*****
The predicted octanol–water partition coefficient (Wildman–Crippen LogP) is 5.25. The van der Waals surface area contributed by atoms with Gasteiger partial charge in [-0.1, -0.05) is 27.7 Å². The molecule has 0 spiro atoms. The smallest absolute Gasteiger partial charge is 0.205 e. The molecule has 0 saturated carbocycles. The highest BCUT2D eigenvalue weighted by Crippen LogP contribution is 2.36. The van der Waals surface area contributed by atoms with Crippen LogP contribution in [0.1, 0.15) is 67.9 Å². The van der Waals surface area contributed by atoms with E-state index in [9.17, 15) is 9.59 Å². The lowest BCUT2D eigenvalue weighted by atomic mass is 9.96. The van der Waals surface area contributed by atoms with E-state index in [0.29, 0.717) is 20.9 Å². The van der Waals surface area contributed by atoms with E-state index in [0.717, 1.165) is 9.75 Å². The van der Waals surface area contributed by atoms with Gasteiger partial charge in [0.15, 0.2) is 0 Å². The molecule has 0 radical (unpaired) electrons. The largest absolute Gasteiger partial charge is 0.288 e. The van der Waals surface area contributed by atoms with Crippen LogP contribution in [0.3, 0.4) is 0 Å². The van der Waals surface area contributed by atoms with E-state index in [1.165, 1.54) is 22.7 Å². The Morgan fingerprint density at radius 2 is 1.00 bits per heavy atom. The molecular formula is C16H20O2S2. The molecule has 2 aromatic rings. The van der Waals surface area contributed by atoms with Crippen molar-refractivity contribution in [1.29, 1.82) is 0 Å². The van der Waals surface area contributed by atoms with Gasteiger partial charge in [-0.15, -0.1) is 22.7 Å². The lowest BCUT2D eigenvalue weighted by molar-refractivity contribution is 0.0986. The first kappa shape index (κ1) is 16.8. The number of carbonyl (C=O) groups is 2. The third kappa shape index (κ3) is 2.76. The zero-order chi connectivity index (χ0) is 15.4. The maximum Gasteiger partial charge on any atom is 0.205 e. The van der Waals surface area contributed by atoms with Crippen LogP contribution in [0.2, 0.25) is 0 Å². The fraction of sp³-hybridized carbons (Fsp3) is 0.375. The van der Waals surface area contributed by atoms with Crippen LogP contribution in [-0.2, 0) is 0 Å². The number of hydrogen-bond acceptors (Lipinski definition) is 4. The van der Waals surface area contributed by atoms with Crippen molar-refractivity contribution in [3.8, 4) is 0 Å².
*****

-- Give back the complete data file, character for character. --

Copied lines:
The predicted octanol–water partition coefficient (Wildman–Crippen LogP) is 5.25. The van der Waals surface area contributed by atoms with Gasteiger partial charge in [-0.1, -0.05) is 27.7 Å². The molecule has 0 spiro atoms. The smallest absolute Gasteiger partial charge is 0.205 e. The molecule has 0 saturated carbocycles. The highest BCUT2D eigenvalue weighted by Crippen LogP contribution is 2.36. The van der Waals surface area contributed by atoms with Crippen LogP contribution in [0.1, 0.15) is 67.9 Å². The van der Waals surface area contributed by atoms with E-state index in [9.17, 15) is 9.59 Å². The lowest BCUT2D eigenvalue weighted by atomic mass is 9.96. The van der Waals surface area contributed by atoms with E-state index in [0.29, 0.717) is 20.9 Å². The van der Waals surface area contributed by atoms with E-state index in [0.717, 1.165) is 9.75 Å². The van der Waals surface area contributed by atoms with Gasteiger partial charge in [0.15, 0.2) is 0 Å². The molecule has 0 radical (unpaired) electrons. The largest absolute Gasteiger partial charge is 0.288 e. The van der Waals surface area contributed by atoms with Crippen LogP contribution in [0.3, 0.4) is 0 Å². The van der Waals surface area contributed by atoms with E-state index in [1.165, 1.54) is 22.7 Å². The Morgan fingerprint density at radius 2 is 1.00 bits per heavy atom. The molecular formula is C16H20O2S2. The molecule has 2 aromatic rings. The van der Waals surface area contributed by atoms with Crippen molar-refractivity contribution in [1.29, 1.82) is 0 Å². The van der Waals surface area contributed by atoms with Gasteiger partial charge in [-0.15, -0.1) is 22.7 Å². The lowest BCUT2D eigenvalue weighted by molar-refractivity contribution is 0.0986. The first kappa shape index (κ1) is 16.8. The number of carbonyl (C=O) groups is 2. The third kappa shape index (κ3) is 2.76. The zero-order chi connectivity index (χ0) is 15.4. The maximum Gasteiger partial charge on any atom is 0.205 e. The van der Waals surface area contributed by atoms with Crippen LogP contribution in [0.2, 0.25) is 0 Å². The fraction of sp³-hybridized carbons (Fsp3) is 0.375. The van der Waals surface area contributed by atoms with Crippen LogP contribution in [-0.2, 0) is 0 Å². The number of hydrogen-bond acceptors (Lipinski definition) is 4. The van der Waals surface area contributed by atoms with Crippen molar-refractivity contribution in [3.8, 4) is 0 Å².